5 things I did after being diagnosed with Depression

Let me set the scene, (if you want to skip the story and go to the steps click here

I was at my pcp’s office and they had just finished reading off the PHQ screener, if you don’t know what that is it’s a series of questions used to assess the severity of depression in a person- you can learn more about it here. As she listed off the last few questions I starting checking in with myself, “do you know what this means, you know you’re scoring too high”, then came the question asking if I no longer enjoying things I used to enjoy and that’s when it hit me. I had stopped enjoying cooking for months and I wasn’t sure why and I literally felt the room spin because I was realizing my worst fears and I was about to be told them right now in front of my husband. 

After the screener, the rest of the history was shared, and my physical exam was done, the doctor then told me that I might be suffering from depression. Instantly my husband and I were brought to tears, not because of the diagnosis it was because what we’ve known and felt something all along and it was finally spoken to existence. The doctor gave us some time to decompress and suggested a few things to help with the depression and the other problems I was having (which I later learned were symptoms of depression). I was given a prescription for the depression and that was pretty much it. On the car ride home, my husband and I were talking and we decided to seek alternative forms of treatment before choosing to take the medication.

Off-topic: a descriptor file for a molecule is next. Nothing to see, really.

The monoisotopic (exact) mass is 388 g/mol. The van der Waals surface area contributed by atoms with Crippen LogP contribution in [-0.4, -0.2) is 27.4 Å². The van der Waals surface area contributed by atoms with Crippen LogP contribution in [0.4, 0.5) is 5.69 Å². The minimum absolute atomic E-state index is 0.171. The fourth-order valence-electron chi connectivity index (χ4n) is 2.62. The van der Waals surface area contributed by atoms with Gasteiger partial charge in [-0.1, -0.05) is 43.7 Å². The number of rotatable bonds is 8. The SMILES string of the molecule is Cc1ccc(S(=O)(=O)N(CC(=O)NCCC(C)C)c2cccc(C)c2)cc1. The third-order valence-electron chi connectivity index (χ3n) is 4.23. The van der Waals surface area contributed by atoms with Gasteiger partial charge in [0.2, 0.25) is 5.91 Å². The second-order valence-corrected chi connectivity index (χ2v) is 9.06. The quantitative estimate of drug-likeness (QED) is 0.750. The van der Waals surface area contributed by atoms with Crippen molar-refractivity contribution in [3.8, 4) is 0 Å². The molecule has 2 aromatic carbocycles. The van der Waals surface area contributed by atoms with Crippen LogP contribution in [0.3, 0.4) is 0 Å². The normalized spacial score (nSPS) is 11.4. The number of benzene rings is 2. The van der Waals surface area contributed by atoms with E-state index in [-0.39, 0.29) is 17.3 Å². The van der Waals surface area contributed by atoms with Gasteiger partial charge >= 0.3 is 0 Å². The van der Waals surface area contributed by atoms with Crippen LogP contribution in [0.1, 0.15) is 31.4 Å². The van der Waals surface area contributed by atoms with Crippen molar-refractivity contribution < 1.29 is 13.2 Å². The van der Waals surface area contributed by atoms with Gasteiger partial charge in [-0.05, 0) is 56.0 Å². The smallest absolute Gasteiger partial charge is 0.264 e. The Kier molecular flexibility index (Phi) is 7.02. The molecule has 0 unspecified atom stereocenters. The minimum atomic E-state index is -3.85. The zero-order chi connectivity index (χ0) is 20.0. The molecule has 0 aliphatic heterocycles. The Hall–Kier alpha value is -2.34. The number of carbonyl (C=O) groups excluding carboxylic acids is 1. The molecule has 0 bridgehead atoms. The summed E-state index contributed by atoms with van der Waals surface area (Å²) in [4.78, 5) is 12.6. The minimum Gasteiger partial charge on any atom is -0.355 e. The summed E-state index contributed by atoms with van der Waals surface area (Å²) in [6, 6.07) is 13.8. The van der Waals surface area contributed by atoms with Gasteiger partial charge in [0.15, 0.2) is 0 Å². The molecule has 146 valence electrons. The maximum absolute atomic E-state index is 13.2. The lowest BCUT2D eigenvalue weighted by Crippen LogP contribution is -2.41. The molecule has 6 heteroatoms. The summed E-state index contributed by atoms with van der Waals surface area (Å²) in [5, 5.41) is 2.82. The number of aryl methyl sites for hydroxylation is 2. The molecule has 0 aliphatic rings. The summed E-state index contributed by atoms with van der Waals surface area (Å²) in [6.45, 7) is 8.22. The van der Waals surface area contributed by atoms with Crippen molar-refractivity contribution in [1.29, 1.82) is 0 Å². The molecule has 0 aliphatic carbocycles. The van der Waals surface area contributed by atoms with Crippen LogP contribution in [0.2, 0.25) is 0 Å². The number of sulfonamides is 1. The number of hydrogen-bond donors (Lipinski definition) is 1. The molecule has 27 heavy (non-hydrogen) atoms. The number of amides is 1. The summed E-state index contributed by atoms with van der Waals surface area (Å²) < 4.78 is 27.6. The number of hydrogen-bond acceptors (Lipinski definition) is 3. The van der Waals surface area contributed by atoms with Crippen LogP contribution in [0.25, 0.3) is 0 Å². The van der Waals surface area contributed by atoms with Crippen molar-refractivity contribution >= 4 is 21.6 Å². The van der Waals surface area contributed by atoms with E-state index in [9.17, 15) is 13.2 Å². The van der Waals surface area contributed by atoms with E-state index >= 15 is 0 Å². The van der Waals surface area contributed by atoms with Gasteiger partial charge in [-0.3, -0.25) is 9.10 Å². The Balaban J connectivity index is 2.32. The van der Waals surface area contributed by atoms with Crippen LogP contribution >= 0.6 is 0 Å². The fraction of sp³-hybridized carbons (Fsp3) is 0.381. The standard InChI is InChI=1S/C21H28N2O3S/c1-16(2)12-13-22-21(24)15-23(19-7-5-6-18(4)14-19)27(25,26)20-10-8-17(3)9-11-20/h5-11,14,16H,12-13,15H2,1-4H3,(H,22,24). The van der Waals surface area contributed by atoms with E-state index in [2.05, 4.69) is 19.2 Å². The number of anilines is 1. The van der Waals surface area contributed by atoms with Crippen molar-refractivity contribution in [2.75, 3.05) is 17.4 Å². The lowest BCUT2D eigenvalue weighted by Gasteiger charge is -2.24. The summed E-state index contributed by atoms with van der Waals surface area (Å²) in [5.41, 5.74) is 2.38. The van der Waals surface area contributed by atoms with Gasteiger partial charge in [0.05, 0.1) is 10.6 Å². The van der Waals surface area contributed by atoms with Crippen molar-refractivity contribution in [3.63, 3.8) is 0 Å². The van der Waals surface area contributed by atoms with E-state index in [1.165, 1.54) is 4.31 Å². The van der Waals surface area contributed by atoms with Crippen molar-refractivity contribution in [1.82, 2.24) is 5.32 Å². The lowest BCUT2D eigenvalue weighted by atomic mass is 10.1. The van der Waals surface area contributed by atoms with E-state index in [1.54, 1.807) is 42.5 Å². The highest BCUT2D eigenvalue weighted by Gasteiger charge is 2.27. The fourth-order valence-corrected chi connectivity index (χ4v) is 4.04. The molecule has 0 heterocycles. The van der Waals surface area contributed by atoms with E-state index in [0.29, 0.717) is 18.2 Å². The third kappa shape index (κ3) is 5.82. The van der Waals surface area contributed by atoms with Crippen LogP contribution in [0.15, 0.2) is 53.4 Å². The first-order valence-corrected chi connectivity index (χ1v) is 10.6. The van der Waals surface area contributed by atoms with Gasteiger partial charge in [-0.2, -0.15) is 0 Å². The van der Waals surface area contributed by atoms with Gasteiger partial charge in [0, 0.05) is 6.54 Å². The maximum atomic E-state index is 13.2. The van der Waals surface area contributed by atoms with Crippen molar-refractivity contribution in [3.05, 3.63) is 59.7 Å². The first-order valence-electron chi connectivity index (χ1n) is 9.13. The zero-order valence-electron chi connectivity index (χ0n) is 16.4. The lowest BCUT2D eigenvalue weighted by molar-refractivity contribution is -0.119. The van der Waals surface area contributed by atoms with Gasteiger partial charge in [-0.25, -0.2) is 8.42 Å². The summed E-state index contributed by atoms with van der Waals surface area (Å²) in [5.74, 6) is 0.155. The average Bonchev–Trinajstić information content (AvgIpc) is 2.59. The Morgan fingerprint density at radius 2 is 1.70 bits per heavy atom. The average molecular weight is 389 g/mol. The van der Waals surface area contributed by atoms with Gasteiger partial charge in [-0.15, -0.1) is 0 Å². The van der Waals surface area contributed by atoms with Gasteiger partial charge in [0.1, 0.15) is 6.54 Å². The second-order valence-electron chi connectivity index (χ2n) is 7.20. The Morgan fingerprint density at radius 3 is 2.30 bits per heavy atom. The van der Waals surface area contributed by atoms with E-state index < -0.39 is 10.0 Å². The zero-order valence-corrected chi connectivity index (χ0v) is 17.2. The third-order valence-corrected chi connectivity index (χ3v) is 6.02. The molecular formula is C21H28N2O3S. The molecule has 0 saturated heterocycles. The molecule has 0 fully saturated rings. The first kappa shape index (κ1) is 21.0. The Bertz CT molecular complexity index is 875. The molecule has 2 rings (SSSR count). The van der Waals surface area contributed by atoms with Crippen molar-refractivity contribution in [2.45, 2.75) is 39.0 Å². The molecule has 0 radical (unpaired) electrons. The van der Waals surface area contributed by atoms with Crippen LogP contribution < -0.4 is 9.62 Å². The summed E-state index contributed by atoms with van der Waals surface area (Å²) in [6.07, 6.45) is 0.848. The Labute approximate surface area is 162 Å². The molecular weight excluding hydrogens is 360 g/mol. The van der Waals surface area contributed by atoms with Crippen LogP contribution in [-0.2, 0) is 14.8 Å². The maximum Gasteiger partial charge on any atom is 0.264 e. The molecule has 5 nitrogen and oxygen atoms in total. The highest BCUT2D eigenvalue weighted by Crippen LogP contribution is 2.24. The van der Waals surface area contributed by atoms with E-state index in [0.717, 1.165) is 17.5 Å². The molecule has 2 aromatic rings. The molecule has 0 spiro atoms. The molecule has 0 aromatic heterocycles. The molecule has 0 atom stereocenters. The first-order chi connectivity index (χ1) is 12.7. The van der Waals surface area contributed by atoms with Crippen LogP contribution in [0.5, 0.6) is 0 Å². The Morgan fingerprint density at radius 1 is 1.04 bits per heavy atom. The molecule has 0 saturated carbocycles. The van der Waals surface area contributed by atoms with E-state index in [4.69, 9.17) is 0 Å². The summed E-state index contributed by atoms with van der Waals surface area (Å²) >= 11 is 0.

Here’s where the story ends and where my steps of action begin! I do want to preface all this by saying, being newly diagnosed with depression does not mean I haven’t managed my depression all life long, it just means now I am getting treatment for it. I also am not a mental health expert and like always, I encourage you to see your licensed medical provider if you feel you may be suffering from depression, if you don’t have one try using ZocDoc